[Wine] Re: Windows and Ubuntu and Windows and......

jorl17 wineforum-user at winehq.org
Sat Aug 27 15:45:55 CDT 2011

Martin Gregorie wrote:
> On Sat, 2011-08-27 at 14:32 -0500, jorl17 wrote:
> > locate is another utility similar to find but that uses indexing
> > (someone correct me if that's wrong) to make it work faster
> > 
> > 
> 'locate' is fast because it searches a database of all the filenames in
> the system. The database is rebuilt on a daily basis when the cron
> daemon runs 'updatedb' via the mlocate.cron script [1], so it can can be
> up to 24 hours out of date. The command 'locate text' will list all the
> files or directories that have 'text' anywhere in their absolute
> pathname, i.e. if you wanted to find a file called recipes_etc and
> entered the command 'locate etc', locate would list it if it existed
> when updatedb was last run but would also list the several hundred files
> in the /etc directory structure. 'locate' is very fast because all the
> text it searches is gathered into one place but you have to be aware
> that its never fully up to date, that it is matching on absolute path
> names and that it always looks at every filename anywhere in your
> system. 
> 'find', on the other hand, is a lot slower because it has to read
> through all the directories its been asked to search but is always
> up-to-date because it is looking directly at the filing system. It has
> fewer gotchas because of this. It can also search just a selected part
> of the filing system. e.g. if you are on your $HOME directory, running
> 	find . -name '*etc*'  
> will only search the current directory ('.') and all the directories
> within it. Specifying the search text as '*etc*' is necessary to find
> files containing 'etc'. If you just asked for 'find . -name etc' it
> would only find files and directories whose name is 'etc' and only
> 'etc'. If you put globs (* matches zero or more characters) or question
> marks (? matches a single character in that position) in the search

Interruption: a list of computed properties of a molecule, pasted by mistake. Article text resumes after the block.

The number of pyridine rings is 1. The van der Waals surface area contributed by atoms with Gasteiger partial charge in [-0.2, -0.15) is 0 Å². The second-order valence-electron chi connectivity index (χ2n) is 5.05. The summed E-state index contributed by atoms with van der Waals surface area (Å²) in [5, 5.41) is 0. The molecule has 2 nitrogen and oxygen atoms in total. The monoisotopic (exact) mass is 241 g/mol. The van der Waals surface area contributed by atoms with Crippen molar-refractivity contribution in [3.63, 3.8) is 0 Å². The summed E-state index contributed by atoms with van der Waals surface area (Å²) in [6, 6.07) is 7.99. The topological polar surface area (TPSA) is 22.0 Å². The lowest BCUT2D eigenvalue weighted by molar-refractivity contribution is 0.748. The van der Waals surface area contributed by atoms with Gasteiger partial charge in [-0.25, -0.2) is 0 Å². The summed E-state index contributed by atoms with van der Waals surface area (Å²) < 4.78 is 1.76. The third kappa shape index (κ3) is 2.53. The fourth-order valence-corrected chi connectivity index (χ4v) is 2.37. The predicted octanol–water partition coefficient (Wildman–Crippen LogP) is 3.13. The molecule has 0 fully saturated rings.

> pattern you should enclose them in single quotes to prevent the shell
> from expanding them. 
> Find is extremely versatile: it understands and can use file creation
> time or last access time as search terms and can also run commands
> against matching files:
> 	find . -name '*.bak' -exec rm {} \;
> will delete all files with a .bak extension in the current directories
> and those inside it. {} is replaced with the matching file name when the
> command (rm) is run and ; ends the command to be run: it has to be
> escaped as shown so it will be included as the end of the -exec command
> rather that the shell taking it as the end of the 'find' command.
> [1] cron normally runs the jobs in /etc/cron.daily around 3AM but, if
> the computer isn't running then, it will remember that some jobs haven't
> been run when its next started and will run them some time on the next
> hour or two. 
> Martin

Exactly, thanks. That's pretty much what I meant with "indexing", though it was not the right term at all.

The point is that OP has to understand how all these tools work and how his/her OS is built. These commands that we've all learned to use are pretty much gibberish talk to OP. Thanks Martin, that was a really good explanation for OP!

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